What makes playing majors at Baltusrol and Pebble Beach so meaningful according to an LPGA major winner
Stacey Lewis says playing at storied courses will create a new sense of history for the players and the clubs.
SPRINGFIELD, N.J. — Kerry Haigh is ever the optimist. In Baltusrol Golf Club’s Lower Course, the PGA of America’s chief championships officer has got a layout that’s close to everything he could ask for when setting up a major championship test: bouncy fairways, thick rough and firm greens that make the 6,621-yard par-71 track hosting this week’s KPMG Women’s PGA Championship feel almost links like. The one thing he doesn’t have is a forecast working in his favor, with at least a 50-percent chance of rain predicted for all four days of competition.
“It is 50-percent of sunshine is what we hear,” Haigh joked when asked about the weather.
The thing is, Haigh has experience with rain at Baltusrol, having to navigate wet weather when the Lower Course hosted the 2016 PGA Championship. Conditions got so bad, the PGA of America implemented lift, clean and place during the final two rounds that were stacked back-to-back on Sunday.
Should Mother Nature interrupt the festivities again this week, it would be a shame as the LPGA’s top players come to one of the game’s most historic courses. Baltusrol has hosted nine men’s majors, but just two women’s, the 1961 and 1985 U.S. Women’s Open. In two weeks time, the top female players in the game will experience another legendary major championship venue for the first time, Pebble Beach making its debut as a U.S. Women’s Open.
For the LPGA to compete on these stellar courses provides a unique opportunity to showcase the women’s game. Casual golf fans may be more apt to tune into the coverage to see how the women will fare on courses they’ve seen the men play previously. The curiosity factor is bound to attract more viewers.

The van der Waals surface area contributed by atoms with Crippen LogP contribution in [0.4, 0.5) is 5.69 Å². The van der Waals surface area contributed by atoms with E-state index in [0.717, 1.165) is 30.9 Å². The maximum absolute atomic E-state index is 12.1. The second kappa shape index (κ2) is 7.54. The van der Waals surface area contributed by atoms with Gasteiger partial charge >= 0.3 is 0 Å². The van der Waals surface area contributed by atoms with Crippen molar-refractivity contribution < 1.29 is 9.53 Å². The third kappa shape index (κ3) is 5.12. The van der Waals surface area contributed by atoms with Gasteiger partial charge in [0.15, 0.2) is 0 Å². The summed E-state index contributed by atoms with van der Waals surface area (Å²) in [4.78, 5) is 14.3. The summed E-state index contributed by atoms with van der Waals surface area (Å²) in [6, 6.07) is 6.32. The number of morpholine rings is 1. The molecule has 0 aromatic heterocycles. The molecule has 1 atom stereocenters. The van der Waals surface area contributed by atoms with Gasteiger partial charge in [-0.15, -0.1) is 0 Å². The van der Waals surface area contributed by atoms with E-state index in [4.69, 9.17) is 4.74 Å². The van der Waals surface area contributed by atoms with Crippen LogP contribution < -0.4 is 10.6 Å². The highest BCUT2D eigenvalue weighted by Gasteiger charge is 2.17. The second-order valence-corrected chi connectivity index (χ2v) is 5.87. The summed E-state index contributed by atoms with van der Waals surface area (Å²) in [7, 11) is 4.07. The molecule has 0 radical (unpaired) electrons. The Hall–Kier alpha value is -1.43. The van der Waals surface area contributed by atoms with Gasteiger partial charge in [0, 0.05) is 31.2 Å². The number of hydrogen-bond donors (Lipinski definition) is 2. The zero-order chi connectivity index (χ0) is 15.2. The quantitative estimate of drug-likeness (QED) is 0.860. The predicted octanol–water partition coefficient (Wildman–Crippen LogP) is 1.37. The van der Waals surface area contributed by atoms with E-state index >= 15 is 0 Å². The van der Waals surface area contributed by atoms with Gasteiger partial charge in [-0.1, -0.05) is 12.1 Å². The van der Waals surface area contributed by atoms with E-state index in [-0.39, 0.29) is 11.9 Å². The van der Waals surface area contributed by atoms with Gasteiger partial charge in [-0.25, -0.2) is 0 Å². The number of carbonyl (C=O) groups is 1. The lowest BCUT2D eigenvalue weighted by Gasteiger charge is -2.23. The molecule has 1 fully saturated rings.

Thankfully, they’ll have lots of opportunity to watch. Twenty-six hours of live coverage from Baltusrol will be shown on Golf Channel and NBC, and streaming on Peacock, double the amount from a year ago (with the final hour of NBC’s final-round broadcast commercial free). At Pebble Beach, Saturday and Sunday rounds will be broadcast during the East Coast’s primetime hours, a first for a women’s championship
The opportunity to compete on these venues is something Stacy Lewis, a two-time major winner and the U.S. Solheim Cup team captain, has been longing for since joining the LPGA Tour in 2009. Since KPMG and the PGA of America came on board to help run the former LPGA Championship nine years ago, the venues have become more high profile: Hazeltine National, Aronimink, Atlanta Athletic Club, Congressional and now Baltusrol.
When asked about what the next two events will mean for the women’s game, the LPGA veteran offered an intriguing answer. Rather than lament about it taking so long for the women to visit these premiere venues, she noted how exciting a time this has become as she spoke to what the LPGA is in store for in the coming weeks. And what LPGA players are most looking forward to in the experience.
“The biggest thing for me is you walk through that clubhouse, and you see the winners of all these past champions that have won big events here, and it’s guys, it's guys, it's guys, and then there's maybe one here of a U.S. Am or something like that,” Lewis said. “But to just start a history here of women being on those pictures and being around that clubhouse, that's the biggest thing for me of what's changing in women's golf, because we're doing this every year.
“We're doing this every golf course we go play. It's going to happen at Pebble, too. We're changing the history of these golf courses. I'm just glad that the powers that be picked up the phone and said that they were ready for it.”